The Analysis of Knowledge
Ichikawa (Jonathan Jenkins) & Steup (Matthias)
Source: Stanford Encyclopedia of Philosophy
Paper - Abstract

Paper StatisticsBooks / Papers Citing this PaperColour-ConventionsDisclaimer


Author’s Abstract

  1. The objective of the analysis of knowledge is to state conditions that are individually necessary and jointly sufficient for propositional knowledge. Propositional knowledge should be distinguished from knowledge of “acquaintance”, as obtains when Susan knows Alyssa. The relation between propositional knowledge and the knowledge at issue in other “knowledge” locutions in English, such as knowledge-where (“Susan knows where she is”) and especially knowledge-how (“Susan knows how to ride a bicycle”) is subject to some debate. The propositional knowledge that is the analysandum of the analysis of knowledge literature is paradigmatically expressed in English by sentences of the form “S knows that p,” where “S” refers to the knowing subject, and “p” to the proposition that is known. A proposed analysis consists of a statement of the following form: S knows that p if and only if j, where j indicates the analysans: paradigmatically, a list of conditions that are individually necessary and jointly sufficient for S to have knowledge that p.
  2. A correct analysis of knowledge would do more than pick out the actual extension of knowledge; even if, in actual fact, all cases of S knowing that p are cases of j, and all cases of the latter are cases of the former, j might fail as an analysis of knowledge. For example, it might be that there are possible cases of knowledge without j, or vice versa. A proper analysis of knowledge should at least be a necessary truth. Consequently, hypothetical thought experiments1 provide appropriate test cases for various analyses, as we shall see below.
  3. Even a necessary biconditional linking knowledge to some state j would probably not be sufficient for an analysis of knowledge, although just what more is required is a matter of some controversy. According to some theorists, to analyze knowledge is literally to identify the components that make up knowledge — compare a chemist who analyzes a sample for its chemical composition. On this interpretation of the project of analyzing knowledge, the defender of a successful analysis of knowledge will be committed to something like the metaphysical claim that what it is for S to know p is for some list of conditions involving S and p to obtain. Other theorists think of the analysis of knowledge as a distinctively conceptual analysis, attempting to limn the structure of the concept of knowledge. On one version of this way of thinking, the concept knowledge is literally composed of more basic concepts, linked together by something like Boolean operators; given this approach, an analysis is subject not only to extensional accuracy, but to facts about the cognitive representation of knowledge and other epistemic notions. In practice, many epistemologists engaging in the project of analyzing knowledge leave these metaphilosophical interpretive questions unresolved; attempted analyses, and counterexamples thereto, are often proposed without its being made explicit whether the claims are intended as metaphysical or conceptual ones. In many cases, this lack of specificity may be legitimate, since all parties tend to agree that an analysis of knowledge ought at least to be extensionally correct in all metaphysically possible worlds; as we shall see, many theories have been defended and, especially, refuted, on those terms.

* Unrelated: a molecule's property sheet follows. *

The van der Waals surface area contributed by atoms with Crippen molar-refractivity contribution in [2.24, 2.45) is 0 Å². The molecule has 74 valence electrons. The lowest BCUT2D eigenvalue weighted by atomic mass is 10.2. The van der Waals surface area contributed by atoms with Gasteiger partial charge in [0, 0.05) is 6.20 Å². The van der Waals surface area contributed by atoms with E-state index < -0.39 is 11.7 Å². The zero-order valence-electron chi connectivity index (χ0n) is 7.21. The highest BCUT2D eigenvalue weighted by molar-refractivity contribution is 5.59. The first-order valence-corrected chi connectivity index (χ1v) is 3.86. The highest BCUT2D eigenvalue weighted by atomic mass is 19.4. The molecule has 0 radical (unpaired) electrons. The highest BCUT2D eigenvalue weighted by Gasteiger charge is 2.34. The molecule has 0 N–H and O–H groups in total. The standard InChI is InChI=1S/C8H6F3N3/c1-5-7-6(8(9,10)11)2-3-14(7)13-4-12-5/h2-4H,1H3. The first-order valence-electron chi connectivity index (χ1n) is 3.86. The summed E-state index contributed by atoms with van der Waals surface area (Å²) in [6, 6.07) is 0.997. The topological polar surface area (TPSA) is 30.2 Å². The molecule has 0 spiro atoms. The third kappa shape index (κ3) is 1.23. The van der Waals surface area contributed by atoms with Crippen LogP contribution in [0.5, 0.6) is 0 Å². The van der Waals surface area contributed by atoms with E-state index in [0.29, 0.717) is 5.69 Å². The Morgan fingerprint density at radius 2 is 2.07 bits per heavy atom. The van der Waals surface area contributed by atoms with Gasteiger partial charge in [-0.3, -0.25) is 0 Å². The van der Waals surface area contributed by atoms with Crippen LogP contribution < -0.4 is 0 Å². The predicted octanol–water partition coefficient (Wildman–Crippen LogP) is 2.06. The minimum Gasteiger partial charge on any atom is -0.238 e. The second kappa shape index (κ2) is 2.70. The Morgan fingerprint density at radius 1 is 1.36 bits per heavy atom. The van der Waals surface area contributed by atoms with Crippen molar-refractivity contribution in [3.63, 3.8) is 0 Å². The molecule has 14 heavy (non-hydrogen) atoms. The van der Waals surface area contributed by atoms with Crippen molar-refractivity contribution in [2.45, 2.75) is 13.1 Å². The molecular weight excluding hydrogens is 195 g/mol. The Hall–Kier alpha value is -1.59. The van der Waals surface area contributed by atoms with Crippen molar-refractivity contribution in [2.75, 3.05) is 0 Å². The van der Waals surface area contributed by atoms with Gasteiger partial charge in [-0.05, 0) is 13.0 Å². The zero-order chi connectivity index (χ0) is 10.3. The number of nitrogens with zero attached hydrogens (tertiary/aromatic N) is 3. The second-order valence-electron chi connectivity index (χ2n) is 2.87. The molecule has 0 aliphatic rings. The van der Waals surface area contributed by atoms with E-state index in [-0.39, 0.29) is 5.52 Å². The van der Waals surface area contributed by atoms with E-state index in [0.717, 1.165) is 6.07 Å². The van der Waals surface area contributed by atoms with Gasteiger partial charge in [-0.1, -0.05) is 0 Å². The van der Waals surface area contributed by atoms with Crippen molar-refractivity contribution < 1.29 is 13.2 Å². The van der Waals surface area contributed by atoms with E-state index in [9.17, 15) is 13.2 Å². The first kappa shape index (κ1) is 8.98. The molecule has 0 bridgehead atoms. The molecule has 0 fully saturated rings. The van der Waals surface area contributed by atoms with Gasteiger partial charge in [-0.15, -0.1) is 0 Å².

4. The attempt to analyze knowledge has received a considerable amount of attention from epistemologists, particularly in the late 20th Century, but no analysis has been widely accepted. Some contemporary epistemologists reject the assumption that knowledge is susceptible to analysis.

Contents
  1. Knowledge as Justified True Belief
    1.1 The Truth Condition
    1.2 The Belief Condition
    1.3 The Justification Condition
  2. Lightweight Knowledge
  3. The Gettier Problem
  4. No False Lemmas
  5. Modal2 Conditions
    5.1 Sensitivity
    5.2 Safety
    5.3 Relevant Alternatives
  6. Doing Without Justification?
    6.1 Reliabilist Theories of Knowledge
    6.2 Causal Theories of Knowledge
  7. Is Knowledge Analyzable?
  8. Epistemic Luck
  9. Virtue-Theoretic Approaches
    9.1 The ‘AAA’ Evaluations
    9.2 Fake Barn Cases
  10. Knowledge First
  11. Pragmatic Encroachment
  12. Contextualism
  13. Bibliography
    Academic Tools
    Other Internet Resources
    Related Entries

Comment:

Referenced in "Pritchard (Duncan) - What do you know? What is Knowledge? And Do We Have Any?"; for full text - Stanford: The Analysis of Knowledge.

Text Colour Conventions (see disclaimer)

  1. Blue: Text by me; © Theo Todman, 2018
  2. Mauve: Text by correspondent(s) or other author(s); © the author(s)



© Theo Todman, June 2007 - Dec 2018. Please address any comments on this page to theo@theotodman.com. File output:
Website Maintenance Dashboard
Return to Top of this Page Return to Theo Todman's Philosophy Page Return to Theo Todman's Home Page